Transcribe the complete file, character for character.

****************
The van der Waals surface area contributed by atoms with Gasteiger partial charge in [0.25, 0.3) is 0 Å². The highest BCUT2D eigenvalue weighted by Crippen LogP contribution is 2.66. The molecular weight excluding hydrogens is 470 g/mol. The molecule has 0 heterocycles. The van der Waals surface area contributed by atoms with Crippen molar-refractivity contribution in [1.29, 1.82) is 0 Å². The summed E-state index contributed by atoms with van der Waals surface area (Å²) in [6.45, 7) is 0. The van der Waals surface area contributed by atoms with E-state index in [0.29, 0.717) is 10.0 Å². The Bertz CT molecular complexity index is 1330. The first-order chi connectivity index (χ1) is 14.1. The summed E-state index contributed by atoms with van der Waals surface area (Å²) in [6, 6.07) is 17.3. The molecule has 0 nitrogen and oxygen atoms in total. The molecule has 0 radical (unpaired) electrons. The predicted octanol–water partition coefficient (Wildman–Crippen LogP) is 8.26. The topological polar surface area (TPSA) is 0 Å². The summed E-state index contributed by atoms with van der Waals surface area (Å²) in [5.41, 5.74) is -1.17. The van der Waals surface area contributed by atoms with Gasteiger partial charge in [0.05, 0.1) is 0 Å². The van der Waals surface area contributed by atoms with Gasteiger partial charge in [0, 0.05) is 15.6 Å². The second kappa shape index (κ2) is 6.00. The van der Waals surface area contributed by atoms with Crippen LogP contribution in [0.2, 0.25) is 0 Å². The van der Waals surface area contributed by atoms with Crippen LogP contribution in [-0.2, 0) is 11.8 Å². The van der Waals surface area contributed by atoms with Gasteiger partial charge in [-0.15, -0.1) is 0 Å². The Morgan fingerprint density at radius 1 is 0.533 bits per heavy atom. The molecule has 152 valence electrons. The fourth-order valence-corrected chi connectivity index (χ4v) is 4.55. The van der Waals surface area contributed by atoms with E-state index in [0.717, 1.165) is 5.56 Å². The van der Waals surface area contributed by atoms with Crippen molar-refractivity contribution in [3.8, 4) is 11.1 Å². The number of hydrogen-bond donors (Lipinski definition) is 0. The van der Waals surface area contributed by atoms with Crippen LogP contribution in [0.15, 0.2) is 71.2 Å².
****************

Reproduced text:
The van der Waals surface area contributed by atoms with Gasteiger partial charge in [0.25, 0.3) is 0 Å². The highest BCUT2D eigenvalue weighted by Crippen LogP contribution is 2.66. The molecular weight excluding hydrogens is 470 g/mol. The molecule has 0 heterocycles. The van der Waals surface area contributed by atoms with Crippen molar-refractivity contribution in [1.29, 1.82) is 0 Å². The summed E-state index contributed by atoms with van der Waals surface area (Å²) in [6.45, 7) is 0. The van der Waals surface area contributed by atoms with E-state index in [0.29, 0.717) is 10.0 Å². The Bertz CT molecular complexity index is 1330. The first-order chi connectivity index (χ1) is 14.1. The summed E-state index contributed by atoms with van der Waals surface area (Å²) in [6, 6.07) is 17.3. The molecule has 0 nitrogen and oxygen atoms in total. The molecule has 0 radical (unpaired) electrons. The predicted octanol–water partition coefficient (Wildman–Crippen LogP) is 8.26. The topological polar surface area (TPSA) is 0 Å². The summed E-state index contributed by atoms with van der Waals surface area (Å²) in [5.41, 5.74) is -1.17. The van der Waals surface area contributed by atoms with Gasteiger partial charge in [0.05, 0.1) is 0 Å². The van der Waals surface area contributed by atoms with Gasteiger partial charge in [0, 0.05) is 15.6 Å². The second kappa shape index (κ2) is 6.00. The van der Waals surface area contributed by atoms with Crippen LogP contribution in [0.2, 0.25) is 0 Å². The van der Waals surface area contributed by atoms with Crippen LogP contribution in [-0.2, 0) is 11.8 Å². The van der Waals surface area contributed by atoms with Gasteiger partial charge in [-0.15, -0.1) is 0 Å². The Morgan fingerprint density at radius 1 is 0.533 bits per heavy atom. The molecule has 152 valence electrons. The fourth-order valence-corrected chi connectivity index (χ4v) is 4.55. The van der Waals surface area contributed by atoms with E-state index in [0.717, 1.165) is 5.56 Å². The van der Waals surface area contributed by atoms with Crippen molar-refractivity contribution in [3.8, 4) is 11.1 Å². The number of hydrogen-bond donors (Lipinski definition) is 0. The van der Waals surface area contributed by atoms with Crippen LogP contribution in [0.15, 0.2) is 71.2 Å².